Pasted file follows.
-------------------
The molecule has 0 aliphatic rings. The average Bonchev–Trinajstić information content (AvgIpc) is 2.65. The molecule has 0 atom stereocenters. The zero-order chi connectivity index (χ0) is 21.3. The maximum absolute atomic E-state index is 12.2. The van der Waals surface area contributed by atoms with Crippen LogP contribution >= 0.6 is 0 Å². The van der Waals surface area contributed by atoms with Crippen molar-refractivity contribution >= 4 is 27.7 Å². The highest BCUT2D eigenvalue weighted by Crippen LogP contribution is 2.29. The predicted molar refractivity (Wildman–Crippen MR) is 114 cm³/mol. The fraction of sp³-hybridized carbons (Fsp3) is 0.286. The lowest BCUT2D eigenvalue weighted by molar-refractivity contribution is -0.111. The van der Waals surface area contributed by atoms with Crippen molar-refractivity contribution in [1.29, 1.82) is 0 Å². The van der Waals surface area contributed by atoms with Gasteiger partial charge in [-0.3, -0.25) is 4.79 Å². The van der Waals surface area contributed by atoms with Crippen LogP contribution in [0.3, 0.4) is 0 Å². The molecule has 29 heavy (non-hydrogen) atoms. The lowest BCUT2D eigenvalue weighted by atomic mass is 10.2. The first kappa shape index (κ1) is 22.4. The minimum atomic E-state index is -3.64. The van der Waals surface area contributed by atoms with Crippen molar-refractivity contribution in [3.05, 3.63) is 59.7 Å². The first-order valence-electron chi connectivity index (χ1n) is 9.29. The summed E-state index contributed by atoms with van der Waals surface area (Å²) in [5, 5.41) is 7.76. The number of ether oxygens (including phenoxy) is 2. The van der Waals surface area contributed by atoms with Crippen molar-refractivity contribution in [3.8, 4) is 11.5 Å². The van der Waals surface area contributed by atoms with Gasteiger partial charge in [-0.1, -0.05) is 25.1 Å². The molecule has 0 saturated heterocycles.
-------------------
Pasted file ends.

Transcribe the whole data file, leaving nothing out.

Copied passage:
The molecule has 0 aliphatic rings. The average Bonchev–Trinajstić information content (AvgIpc) is 2.65. The molecule has 0 atom stereocenters. The zero-order chi connectivity index (χ0) is 21.3. The maximum absolute atomic E-state index is 12.2. The van der Waals surface area contributed by atoms with Crippen LogP contribution >= 0.6 is 0 Å². The van der Waals surface area contributed by atoms with Crippen molar-refractivity contribution >= 4 is 27.7 Å². The highest BCUT2D eigenvalue weighted by Crippen LogP contribution is 2.29. The predicted molar refractivity (Wildman–Crippen MR) is 114 cm³/mol. The fraction of sp³-hybridized carbons (Fsp3) is 0.286. The lowest BCUT2D eigenvalue weighted by molar-refractivity contribution is -0.111. The van der Waals surface area contributed by atoms with Crippen molar-refractivity contribution in [1.29, 1.82) is 0 Å². The van der Waals surface area contributed by atoms with Gasteiger partial charge in [-0.3, -0.25) is 4.79 Å². The van der Waals surface area contributed by atoms with Crippen LogP contribution in [0.3, 0.4) is 0 Å². The molecule has 29 heavy (non-hydrogen) atoms. The lowest BCUT2D eigenvalue weighted by atomic mass is 10.2. The first kappa shape index (κ1) is 22.4. The minimum atomic E-state index is -3.64. The van der Waals surface area contributed by atoms with Crippen molar-refractivity contribution in [3.05, 3.63) is 59.7 Å². The first-order valence-electron chi connectivity index (χ1n) is 9.29. The summed E-state index contributed by atoms with van der Waals surface area (Å²) in [5, 5.41) is 7.76. The number of ether oxygens (including phenoxy) is 2. The van der Waals surface area contributed by atoms with Crippen molar-refractivity contribution in [3.8, 4) is 11.5 Å². The van der Waals surface area contributed by atoms with Gasteiger partial charge in [-0.1, -0.05) is 25.1 Å². The molecule has 0 saturated heterocycles.